An epic battle is unfolding on Wall Street, with a cast of characters clashing over the fate of GameStop, a struggling chain of video game retail stores.
- Unprecedented recent volatility – with moves of up to 400% for shares in the GameStop video game store – prompted calls for regulators to review the role of social media, hedge funds and trading platforms which some allege manipulate the market.
- Founders of Robinhood and Reddit were among those to testify at a House of Representatives financial services committee hearing.
- Lawmakers also criticised game-like features in the app which they contend could dupe users into not taking stock trading risks seriously.
Key players involved in the trading frenzy centred on GameStop shares told skeptical US lawmakers on Thursday that their actions were above board and in line with ordinary stock market business.
Founders of free stock-trading app Robinhood and online forum Reddit were among those to testify at a House of Representatives financial services committee hearing.
Unprecedented recent volatility – with moves of up to 400% for shares in the GameStop video game store – prompted calls for regulators to review the role of social media, hedge funds and trading platforms which some allege manipulate the market.
The situation has pitted Wall Street’s hedge funds, which often take “short” positions on shares they see as likely to fall, against a social media-driven move to “squeeze” big institutional investors.
“I am not trying to throw anyone under the bus,” Robinhood co-founder and chief executive Vlad Tenev said as he was barraged with questions during a virtual hearing held in online video format.
“All I can say is Robinhood played it by the books.”
Keith Gill, an amateur investor renowned on Reddit’s WallStreetBets forum for snapping up GameStop shares early and cheap, testified that he bucked market wisdom based on his own research and not because he was out to rattle hedge funds.
“The idea that I used social media to promote GameStop stock to unwitting investors and influence the market is preposterous,” said Gill.
“When I wrote and spoke about GameStop and social media with other individual investors, our conversations were no different from people in a bar or on a golf course, or at home talking or arguing about a stock.”
He told legislators he grew up playing video games and still believes GameStop “has the potential to reinvent itself as the ultimate destination for gamers.”
Gill, who is also a YouTube star known on the platform as Roaring Kitty, was the lone amateur trader at the hearing, which was titled “Game Stopped? Who Wins and Loses When Short Sellers, Social Media, and Retail Investors Collide.”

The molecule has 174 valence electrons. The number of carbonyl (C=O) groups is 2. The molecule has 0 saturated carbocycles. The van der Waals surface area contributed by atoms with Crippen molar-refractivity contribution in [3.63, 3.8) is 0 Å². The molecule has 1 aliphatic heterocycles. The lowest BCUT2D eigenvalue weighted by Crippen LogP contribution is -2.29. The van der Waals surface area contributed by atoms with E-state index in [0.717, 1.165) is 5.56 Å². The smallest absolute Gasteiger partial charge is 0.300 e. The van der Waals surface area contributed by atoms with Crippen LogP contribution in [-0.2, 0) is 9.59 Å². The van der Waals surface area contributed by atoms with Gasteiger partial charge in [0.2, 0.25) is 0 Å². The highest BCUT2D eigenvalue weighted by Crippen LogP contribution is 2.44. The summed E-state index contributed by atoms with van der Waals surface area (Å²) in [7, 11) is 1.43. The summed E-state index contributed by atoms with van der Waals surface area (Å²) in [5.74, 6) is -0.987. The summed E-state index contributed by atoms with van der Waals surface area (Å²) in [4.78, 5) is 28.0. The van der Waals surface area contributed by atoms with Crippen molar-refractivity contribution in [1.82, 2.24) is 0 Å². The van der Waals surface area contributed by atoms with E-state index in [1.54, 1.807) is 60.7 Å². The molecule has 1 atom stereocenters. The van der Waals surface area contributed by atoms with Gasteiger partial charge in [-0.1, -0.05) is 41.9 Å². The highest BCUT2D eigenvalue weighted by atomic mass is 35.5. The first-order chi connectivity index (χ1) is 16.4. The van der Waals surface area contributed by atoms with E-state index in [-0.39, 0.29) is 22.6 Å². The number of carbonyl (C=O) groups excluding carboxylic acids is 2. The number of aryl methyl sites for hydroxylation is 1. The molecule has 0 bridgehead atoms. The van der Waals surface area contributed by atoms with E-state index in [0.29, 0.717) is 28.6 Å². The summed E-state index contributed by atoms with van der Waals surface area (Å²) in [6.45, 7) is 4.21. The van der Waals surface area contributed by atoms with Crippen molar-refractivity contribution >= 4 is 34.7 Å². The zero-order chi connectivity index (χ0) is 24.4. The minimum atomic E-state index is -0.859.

Gabriel Plotkin, founder and chief investment officer at Melvin Capital Management, said in his testimony that the fund did not manipulate trading.
He added that Melvin abandoned its short positions on GameStop with “significant losses” when the shares jumped $17 to a peak of $483.
Plotkin contended people on Reddit forums were encouraging trade in GameStop as a way to punish the hedge fund and that “many of these posts were laced with anti-Semitic slurs directed at me and others.”
The wave of buying boosted the share price of struggling companies, including GameStop and movie theatre brand AMC Entertainment.
But the share prices fell sharply when the frenzy subsided.
The events led to some retail investor apps such as Robinhood – which says its goal is to “democratise finance for all” – to temporarily limit trading in some of the most volatile stocks, drawing the ire of critics.
For some Reddit users, GameStop’s dizzying rocket ride is a case of the masses rebelling against one-percenters hoarding the world’s wealth.
Subreddit WallStreetBets, which boasts some 9.1 million members, has been an online rallying spot for those urging people to buy and hold GameStop shares.
The hours-long hearing was a hot topic on the subreddit, where Gill, who is known on the forum as DFV, was lauded as a hero.
WallStreetBets users were elated when Gill said he still liked GameStop shares, a comment glorified in cartoons and video.
The hearing touched on the details of trading, such as the time it takes to settle trades and how Robinhood makes money from the flow of orders instead of commissions on transactions.
New York Congresswoman Alexandria Ocasio-Cortez asked whether Robinhood has been up front with its users.
“I believe that the decisions made by you in this company have harmed your customers,” Ocasio-Cortez told Tenev.
Lawmakers also criticised game-like features in the app which they contend could dupe users into not taking stock trading risks seriously.